"Wondrous Oblivion" is a very charming, enjoyable movie that has some cricket in it but that's not really what it is about, though the cricket scenes are very well done. Set in the South London of the 1960,s the film centres on David (Sam Smith), an 11 year old Jewish boy who is obsessed with cricket but can't play for toffee, something I and Geraint Jones are all too familiar with .When a Jamaican family-the Wiseman's- move in next door this provides David's family with two opportunities .Firstly, as immigrants themselves the new lot deflect some of the racism and suspicion away from them, something they feel guilty about but are grateful for none the less. Secondly the Wiseman's father (Delroy Lindo) is a cricket fanatic too , with connections to the West Indian test team and is happy to coach the boy, even going to the lengths of erecting some nets in his back garden.

There are themes of social exclusion/inclusion , friendship , family , growing up, and the unifying power of sport running through the movie and it's all deftly handled by director Paul Morrison .The characters are never portrayed as stereotypes , the acting is first class with Smith and the hugely underrated Lindo most impressive. The scenes of him coaching David are just magical and very touching and even the potential banana skin of a budding affair between David's mother (Emily Woof, excellent too) and Wiseman is beautifully judged and quivers with empathetic frisson.

A little gem of a movie, and I like many other reviewers can only scratch my head bemusedly that it didn't gain wider release and has been universally ignored. Oblivion for this movie is far from wondrous and thoroughly undeserved and the corking ska soundtrack is the icing on it, s cake.
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on 5 October 2004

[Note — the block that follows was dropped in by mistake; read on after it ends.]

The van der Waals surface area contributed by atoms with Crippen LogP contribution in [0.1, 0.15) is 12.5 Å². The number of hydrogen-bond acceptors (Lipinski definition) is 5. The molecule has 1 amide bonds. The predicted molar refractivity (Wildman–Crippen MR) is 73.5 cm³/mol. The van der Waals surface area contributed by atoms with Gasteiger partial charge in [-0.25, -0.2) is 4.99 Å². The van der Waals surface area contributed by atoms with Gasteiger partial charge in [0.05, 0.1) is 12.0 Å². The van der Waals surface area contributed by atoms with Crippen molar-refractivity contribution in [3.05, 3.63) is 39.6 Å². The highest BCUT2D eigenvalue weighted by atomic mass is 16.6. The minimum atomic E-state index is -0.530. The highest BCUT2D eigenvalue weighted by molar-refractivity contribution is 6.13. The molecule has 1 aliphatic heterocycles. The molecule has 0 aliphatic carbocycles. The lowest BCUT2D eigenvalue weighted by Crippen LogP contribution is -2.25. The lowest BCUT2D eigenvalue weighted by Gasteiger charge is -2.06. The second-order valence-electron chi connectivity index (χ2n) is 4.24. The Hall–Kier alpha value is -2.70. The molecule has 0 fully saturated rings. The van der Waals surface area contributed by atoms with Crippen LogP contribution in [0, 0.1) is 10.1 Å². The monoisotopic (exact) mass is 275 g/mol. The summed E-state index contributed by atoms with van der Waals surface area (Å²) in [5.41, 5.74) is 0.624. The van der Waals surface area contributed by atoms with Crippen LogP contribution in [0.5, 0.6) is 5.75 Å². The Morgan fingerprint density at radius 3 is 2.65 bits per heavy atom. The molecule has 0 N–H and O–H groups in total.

This is the first review I've written but, seeing as I enjoyed this film so much, thought I'd make the effort.
I'm not a cricket fan and fail to understand how a game can be played for five days and still end in a draw. Ordinarily the thought of a cricket film would send me running to 'silly mid off' (I think) but circumstance meant I ended up watching it and I'm so very glad that I did.
This film transports you back to the 1950's and does a magnificent job of recreating the feel and pace of life. In that way maybe cricket is a good metaphor.
This film however is about far more than cricket - it's about growing up, friendships, family and life. Cricket brings the characters together but it doesn't define them or the film.
The characters are rich, colourful and engaging and really make you believe you are growing up in those times. Delroy Lindo is particularly good as the West Indian father who moves his family into the London street where the film is set.
Speaking of the sets they're superb. Such attention to detail. I challenge you to watch this film and think you're anywhere else but post-war Britain.
The film is absorbing, the ending is uplifting and it even brought tears to my eyes. No one noticed though!
A cracking film - you don't know me but I recommend it!
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VINE VOICEon 1 May 2012
A low key story about the interaction of Jewish refugees with Carribean immigrants, set in the early sixties (slightly dodgy time lines). Assumption by neighbours that there's a new "we" when Jewish family acquire new, cricket mad neighbours. Jewish boy gets opportunity to play cricket and sort of gets accepted at school, exchanges academic skills for cricket skills and forms relationship with girl. Neighbourhood racism, fear and desire to fit in creates predictable problems. Tensions in Jewish family surface, reflecting history and present conditions. A crisis enables resolution and happy ending.

Lightly done but touching on and dealing well some real issues about the how and why of these different histories.

Not an amazing film, slightly feel good but not trivial. I enjoyed it and will probably watch it again.
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on 20 September 2004
Went to see this at the Cinema and it truly is one of the best British films ever made and that probably no one saw. It has a really good story that is touching without being sickening sweet and sugary. The story revloves around the character of David who is a hugh fan of cricket but is awful at playing it. He befriends the West Indian neighbours who teach him cricket and this causes tension within his family as well as the community. The themes of racism are thoughtfully dealt with, without relying too heavily on stereotypes. And it has a awesome ska soundtrack.
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on 16 August 2009
Nothing oblivious about this film but everything wondrous! A mixture of British and indeed West Indian nostalgia. Recommend to old and young.